One thing we’d probably all notice is missing even faster than 24-hour Facebook access, though, is the air we breathe.
With that in mind, assemblymen in Japan’s Yamagata Prefecture recently took a moment out of their day to pay tribute to the very air around them, throwing their arms up and taking in a tasty lungful.
Kyoto, Osaka, Nara…southern Japan seems to get all the love from both international and Japanese tourists alike. But what about the rest of the country, like the six northern prefectures? Northern Japan, known as Tohoku in Japanese (東北, “the northeast”), is a hidden gem full of unique cultural traditions, unspoiled natural scenery, and some of the warmest people you’ll ever meet, despite the chilling winters.
This weekend is a better time than ever to hop on the bullet train up north to take part in the Tohoku Rokkonsai “mega-festival”. The festival began in 2011 to lift the spirits of the people of Tohoku after the deadly earthquake and tsunami just months earlier. The highlight of the festivities is a massive parade composed of segments from all six of Tohoku’s major summer festivals. Where else can you experience the excitement of SIX major festivals all at once FOR FREE??
Starting this year, the town of Mamurogawa in Yamagata Prefecture is offering up their mayor’s office for those generous enough to hand over one million yen (US$9,600) in furusato tax (hometown tax). It’s the latest move in an increasing trend of offering premiums for tax revenue in rural areas struggling with decreasing populations.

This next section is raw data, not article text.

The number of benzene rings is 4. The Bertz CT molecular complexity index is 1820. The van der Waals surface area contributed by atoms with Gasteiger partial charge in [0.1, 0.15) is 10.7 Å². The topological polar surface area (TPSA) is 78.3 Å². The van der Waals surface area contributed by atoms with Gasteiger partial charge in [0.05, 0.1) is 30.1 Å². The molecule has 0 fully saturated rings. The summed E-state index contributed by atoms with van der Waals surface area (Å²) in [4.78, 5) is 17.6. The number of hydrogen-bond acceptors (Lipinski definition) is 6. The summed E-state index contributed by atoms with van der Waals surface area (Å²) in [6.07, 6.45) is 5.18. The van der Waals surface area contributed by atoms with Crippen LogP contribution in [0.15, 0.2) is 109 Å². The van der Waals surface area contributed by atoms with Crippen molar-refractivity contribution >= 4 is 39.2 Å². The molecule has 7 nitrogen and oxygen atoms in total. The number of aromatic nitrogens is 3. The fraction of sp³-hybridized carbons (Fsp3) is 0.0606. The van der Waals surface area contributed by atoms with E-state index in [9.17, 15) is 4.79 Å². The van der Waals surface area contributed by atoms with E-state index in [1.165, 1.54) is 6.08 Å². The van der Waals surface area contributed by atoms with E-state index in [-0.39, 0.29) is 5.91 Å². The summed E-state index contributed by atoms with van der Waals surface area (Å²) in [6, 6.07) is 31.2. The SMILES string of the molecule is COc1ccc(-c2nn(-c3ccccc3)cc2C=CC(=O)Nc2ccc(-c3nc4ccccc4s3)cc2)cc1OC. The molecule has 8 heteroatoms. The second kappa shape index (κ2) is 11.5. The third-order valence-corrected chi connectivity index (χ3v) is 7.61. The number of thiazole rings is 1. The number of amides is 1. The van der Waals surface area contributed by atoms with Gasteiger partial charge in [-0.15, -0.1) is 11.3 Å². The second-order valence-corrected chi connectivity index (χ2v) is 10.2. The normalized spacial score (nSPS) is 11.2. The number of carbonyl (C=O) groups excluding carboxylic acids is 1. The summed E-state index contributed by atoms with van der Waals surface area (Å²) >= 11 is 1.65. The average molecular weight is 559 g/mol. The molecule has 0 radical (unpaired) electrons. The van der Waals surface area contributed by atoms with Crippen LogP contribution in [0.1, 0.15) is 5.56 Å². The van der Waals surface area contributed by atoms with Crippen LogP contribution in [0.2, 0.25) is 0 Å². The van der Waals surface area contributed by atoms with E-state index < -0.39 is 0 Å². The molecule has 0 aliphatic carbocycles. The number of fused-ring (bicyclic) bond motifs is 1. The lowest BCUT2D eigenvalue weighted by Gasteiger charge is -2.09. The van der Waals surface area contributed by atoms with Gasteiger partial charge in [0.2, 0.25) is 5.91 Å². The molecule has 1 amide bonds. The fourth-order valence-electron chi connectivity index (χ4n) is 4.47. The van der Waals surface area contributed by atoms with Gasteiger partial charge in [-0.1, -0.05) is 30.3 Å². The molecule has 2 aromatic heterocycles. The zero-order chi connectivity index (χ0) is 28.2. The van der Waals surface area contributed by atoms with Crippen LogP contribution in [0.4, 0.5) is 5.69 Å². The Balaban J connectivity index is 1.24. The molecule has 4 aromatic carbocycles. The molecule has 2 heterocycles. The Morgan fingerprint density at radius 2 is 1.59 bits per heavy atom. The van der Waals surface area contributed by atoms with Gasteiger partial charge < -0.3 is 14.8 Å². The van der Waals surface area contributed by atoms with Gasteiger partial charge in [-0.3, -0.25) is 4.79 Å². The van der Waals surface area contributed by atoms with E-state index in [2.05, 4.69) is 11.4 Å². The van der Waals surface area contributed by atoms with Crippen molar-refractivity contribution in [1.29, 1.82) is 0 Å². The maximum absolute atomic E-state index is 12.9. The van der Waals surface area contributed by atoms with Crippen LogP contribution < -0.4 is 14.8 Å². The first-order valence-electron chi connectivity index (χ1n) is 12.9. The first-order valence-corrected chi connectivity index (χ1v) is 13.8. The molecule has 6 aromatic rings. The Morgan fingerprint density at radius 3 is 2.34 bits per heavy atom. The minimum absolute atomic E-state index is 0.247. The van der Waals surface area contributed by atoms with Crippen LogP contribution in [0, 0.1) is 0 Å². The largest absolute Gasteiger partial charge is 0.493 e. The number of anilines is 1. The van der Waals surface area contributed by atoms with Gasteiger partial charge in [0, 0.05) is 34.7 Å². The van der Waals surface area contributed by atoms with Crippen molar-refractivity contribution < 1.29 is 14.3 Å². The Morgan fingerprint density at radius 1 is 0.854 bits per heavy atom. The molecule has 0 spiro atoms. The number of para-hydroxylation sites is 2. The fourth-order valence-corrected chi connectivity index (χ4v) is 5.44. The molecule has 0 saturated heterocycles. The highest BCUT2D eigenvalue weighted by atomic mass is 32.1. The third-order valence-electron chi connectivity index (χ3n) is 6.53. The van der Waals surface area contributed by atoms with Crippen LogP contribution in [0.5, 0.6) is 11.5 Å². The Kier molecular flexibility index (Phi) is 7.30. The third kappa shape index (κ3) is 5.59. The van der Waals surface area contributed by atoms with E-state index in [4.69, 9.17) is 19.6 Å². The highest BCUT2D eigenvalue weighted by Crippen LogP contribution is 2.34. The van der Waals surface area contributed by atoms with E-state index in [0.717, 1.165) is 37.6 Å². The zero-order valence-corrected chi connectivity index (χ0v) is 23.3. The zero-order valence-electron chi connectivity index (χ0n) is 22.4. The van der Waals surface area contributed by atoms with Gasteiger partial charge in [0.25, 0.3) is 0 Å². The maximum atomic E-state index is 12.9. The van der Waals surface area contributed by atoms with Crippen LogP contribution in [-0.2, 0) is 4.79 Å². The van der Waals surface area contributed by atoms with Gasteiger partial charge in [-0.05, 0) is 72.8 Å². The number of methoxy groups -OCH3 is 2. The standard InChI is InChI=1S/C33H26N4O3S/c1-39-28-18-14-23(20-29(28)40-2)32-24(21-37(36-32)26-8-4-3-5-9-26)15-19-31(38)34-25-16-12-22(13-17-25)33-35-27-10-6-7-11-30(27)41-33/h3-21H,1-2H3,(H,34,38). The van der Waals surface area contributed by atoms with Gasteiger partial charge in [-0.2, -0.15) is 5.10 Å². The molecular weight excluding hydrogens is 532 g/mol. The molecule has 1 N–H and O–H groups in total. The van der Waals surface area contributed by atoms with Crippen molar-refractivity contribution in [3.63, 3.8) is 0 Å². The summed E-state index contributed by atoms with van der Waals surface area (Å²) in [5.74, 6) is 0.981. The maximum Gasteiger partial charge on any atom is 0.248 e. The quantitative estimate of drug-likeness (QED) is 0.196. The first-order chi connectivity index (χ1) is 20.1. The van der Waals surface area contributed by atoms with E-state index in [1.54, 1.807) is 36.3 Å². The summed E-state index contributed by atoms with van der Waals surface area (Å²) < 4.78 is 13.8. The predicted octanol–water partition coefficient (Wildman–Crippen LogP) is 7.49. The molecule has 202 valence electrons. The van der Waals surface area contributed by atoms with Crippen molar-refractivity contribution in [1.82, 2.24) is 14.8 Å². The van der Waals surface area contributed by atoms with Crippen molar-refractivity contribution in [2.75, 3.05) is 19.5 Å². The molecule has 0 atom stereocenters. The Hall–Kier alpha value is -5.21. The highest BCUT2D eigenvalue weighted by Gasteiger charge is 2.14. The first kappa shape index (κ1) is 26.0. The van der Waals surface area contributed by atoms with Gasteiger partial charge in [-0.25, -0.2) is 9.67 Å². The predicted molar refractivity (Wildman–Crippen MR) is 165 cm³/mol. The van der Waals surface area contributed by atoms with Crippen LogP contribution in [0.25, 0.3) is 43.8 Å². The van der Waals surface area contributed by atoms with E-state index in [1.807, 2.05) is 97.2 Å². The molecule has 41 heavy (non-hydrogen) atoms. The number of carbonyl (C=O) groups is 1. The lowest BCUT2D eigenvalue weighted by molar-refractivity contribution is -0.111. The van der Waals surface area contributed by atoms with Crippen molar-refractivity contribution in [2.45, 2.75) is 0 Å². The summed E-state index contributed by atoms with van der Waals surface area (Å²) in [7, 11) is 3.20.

Offering something in exchange for taxes seems like an odd concept without knowing what furusato tax is, so let start with that. Don’t worry it’s simple.
Japan has an unspoken problem with homelessness in its cities. It’s not uncommon to see tent cities along the edges of recreational parks or to see leather-skinned men sleeping on newspapers around the train stations. These people are largely ignored by the public and will keep to themselves unless provoked by some means. The vast majority do not even beg.
Unfortunately, the problem of poverty is not the only issue that these people face. Mental illness is not uncommon amongst the homeless, and the combination of hungry people and unstable mental states can lead to some especially unfortunate circumstances.